On the very next hand, Christner tried to keep the pressure on his countryman with a raise to 115K while holding a meager 7 3. Sontheimer called with a connector, 10-9 off suit, and got even stronger on a J-A-8 flop (open-ended straight draw). Sontheimer check-called a bet from Christner and caught gold on the 7♠ turn for the straight. Sontheimer checked, but Christner saw the straight potential and checked behind him. With a second seven on the turn, Sontheimer checked again and Christner felt good about his trips, firing a 320K bet. Finally, Sontheimer sprung to life, check-raising to 1.5 million, which sent Christner into the tank and his time extension buttons. After a moment, Christner made the call and winced when Sontheimer turned up the straight, shifting the chip lead from Christner to Sontheimer.

It would take another 33 hands, but Sontheimer would never let Christner back in the game. On Hand 167, Sontheimer made a raise off the button and Christner moved all in. Sontheimer nearly beat him into the pot, showing pocket Queens, as Christner meekly showed his pocket deuces for battle. The Jack-high board didn’t hit anyone, giving the pot, the Main Event championship, and the Purple Jacket to Sontheimer.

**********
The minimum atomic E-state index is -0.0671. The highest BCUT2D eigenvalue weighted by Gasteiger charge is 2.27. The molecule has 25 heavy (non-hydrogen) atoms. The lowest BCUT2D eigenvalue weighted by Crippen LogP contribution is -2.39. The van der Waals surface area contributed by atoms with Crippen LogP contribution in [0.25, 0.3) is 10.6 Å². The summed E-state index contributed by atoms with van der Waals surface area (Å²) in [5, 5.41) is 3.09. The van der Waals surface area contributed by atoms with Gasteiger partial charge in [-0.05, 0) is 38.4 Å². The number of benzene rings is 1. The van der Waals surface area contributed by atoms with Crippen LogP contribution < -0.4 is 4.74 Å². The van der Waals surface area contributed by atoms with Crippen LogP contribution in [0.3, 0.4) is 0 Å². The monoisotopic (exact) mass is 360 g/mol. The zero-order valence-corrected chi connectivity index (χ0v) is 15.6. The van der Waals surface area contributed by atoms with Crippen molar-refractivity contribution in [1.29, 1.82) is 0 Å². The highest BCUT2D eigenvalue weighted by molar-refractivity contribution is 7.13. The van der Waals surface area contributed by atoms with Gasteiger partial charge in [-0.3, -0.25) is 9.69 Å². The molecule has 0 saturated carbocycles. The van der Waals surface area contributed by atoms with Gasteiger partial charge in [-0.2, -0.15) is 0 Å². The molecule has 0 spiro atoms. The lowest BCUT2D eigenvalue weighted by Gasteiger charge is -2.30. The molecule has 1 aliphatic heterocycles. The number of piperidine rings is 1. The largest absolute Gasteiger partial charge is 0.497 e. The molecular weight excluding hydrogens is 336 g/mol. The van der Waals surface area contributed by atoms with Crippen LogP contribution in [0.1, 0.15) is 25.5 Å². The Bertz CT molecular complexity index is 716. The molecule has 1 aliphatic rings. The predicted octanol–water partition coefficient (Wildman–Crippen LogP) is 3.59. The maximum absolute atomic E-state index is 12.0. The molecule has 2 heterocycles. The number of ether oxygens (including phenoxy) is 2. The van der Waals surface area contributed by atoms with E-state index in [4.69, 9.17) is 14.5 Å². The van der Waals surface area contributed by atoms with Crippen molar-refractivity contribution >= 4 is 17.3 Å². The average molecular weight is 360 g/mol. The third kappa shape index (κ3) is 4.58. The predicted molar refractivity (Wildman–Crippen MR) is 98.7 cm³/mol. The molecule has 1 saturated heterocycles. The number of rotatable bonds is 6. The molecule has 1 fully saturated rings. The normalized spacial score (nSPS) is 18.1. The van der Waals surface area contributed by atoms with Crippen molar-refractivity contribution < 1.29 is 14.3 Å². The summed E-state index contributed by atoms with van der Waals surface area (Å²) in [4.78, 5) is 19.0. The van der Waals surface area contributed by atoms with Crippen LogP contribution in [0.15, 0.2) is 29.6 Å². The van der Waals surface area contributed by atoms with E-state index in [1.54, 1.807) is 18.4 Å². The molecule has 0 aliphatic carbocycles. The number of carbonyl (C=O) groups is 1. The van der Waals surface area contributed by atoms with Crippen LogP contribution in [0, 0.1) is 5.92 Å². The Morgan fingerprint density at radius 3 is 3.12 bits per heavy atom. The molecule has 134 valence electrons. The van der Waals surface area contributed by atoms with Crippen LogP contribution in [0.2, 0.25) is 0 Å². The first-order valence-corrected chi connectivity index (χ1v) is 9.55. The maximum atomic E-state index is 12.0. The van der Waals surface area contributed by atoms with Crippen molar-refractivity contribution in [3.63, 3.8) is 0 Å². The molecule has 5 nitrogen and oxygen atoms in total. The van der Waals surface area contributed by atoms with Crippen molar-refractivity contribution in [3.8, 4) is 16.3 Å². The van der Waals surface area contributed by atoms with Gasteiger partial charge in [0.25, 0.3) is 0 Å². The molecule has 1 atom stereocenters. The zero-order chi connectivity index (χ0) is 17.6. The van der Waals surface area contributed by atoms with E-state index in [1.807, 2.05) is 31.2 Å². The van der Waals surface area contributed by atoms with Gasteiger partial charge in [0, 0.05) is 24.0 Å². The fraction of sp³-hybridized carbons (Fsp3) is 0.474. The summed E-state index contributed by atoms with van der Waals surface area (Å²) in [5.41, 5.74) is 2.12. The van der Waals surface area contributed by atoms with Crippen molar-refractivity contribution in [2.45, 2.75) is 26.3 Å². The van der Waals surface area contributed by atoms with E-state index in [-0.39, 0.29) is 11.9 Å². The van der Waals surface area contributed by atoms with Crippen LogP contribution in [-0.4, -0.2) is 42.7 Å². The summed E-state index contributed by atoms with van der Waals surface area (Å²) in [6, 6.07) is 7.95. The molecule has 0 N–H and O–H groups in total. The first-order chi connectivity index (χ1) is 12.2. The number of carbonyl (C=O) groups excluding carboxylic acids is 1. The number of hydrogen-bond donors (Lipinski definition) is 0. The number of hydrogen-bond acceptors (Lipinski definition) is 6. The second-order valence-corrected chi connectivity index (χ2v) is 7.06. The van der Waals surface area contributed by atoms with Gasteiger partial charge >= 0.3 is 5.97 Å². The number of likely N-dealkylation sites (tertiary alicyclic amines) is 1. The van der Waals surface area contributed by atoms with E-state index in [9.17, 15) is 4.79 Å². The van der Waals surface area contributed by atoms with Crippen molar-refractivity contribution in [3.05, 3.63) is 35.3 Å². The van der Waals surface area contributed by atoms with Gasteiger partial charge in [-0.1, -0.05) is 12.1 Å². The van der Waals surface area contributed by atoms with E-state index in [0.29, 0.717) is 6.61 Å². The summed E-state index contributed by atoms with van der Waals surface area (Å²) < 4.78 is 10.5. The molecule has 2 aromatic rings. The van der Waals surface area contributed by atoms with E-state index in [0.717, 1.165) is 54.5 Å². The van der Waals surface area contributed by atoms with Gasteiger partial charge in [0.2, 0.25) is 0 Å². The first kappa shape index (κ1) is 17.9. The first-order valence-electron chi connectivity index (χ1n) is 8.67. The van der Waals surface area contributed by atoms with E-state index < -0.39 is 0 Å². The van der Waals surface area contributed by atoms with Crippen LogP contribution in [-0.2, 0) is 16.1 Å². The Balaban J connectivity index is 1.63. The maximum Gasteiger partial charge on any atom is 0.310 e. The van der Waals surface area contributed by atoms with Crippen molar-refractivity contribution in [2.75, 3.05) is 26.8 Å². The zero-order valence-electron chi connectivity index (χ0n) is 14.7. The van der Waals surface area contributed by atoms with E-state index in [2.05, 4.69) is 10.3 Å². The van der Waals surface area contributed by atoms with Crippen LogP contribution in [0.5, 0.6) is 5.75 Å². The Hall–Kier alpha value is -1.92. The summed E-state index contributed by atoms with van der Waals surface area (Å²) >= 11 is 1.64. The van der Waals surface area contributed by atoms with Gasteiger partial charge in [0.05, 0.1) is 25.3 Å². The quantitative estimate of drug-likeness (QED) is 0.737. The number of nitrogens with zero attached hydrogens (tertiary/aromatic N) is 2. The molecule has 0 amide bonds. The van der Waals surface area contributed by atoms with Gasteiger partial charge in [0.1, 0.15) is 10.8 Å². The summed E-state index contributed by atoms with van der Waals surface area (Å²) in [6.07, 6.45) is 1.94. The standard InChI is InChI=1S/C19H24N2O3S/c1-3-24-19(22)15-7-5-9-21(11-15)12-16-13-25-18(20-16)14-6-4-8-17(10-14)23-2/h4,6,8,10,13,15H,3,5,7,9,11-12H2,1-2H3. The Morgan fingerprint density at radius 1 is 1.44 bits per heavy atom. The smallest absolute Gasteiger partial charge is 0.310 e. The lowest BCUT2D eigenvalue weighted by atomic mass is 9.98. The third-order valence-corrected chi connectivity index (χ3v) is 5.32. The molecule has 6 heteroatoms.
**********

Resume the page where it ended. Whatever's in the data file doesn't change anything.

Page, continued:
1. Steffen Sontheimer, $ 1,512,000
2. Christian Christner, $ 864,000
3. Fedor Holz, $ 504,000
4. Seth Davies, $ 324,000
5. Justin Bonomo, $ 216,000
6. Stefan Schillhabel, $ 180,000

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Steffen Sontheimer Grabs Event #2, Overall Series Lead at 2017 Poker Masters

 Steffen Sontheimer Grabs Event #2, Overall Series Lead at 2017 Poker Masters

The inaugural Poker Masters is in full swing this weekend, wrapping up the second of its five-event schedule on Friday night. In Event #2, a $ 50,000 buy-in No Limit Hold’em event, Germany’s Steffen Sontheimer captured the victory and the overall lead on the Poker Masters “Player of the Series” race.

50 entrants had been whittled down to the final seven on Friday afternoon, with two men making their second trip to a final table in as many events. Not only was Sontheimer on the felt, but Spain’s Adrian Mateos joined the final seven as well. Those two men were mired in the middle of the pack to start the final day, however, as Christian Christner, Fedor Holz and Tom Marchese were all over a million chips each. Behind them, 14-time World Series of Poker bracelet winner Phil Hellmuth and current Player of the Year leader Bryn Kenney tried to get into the game.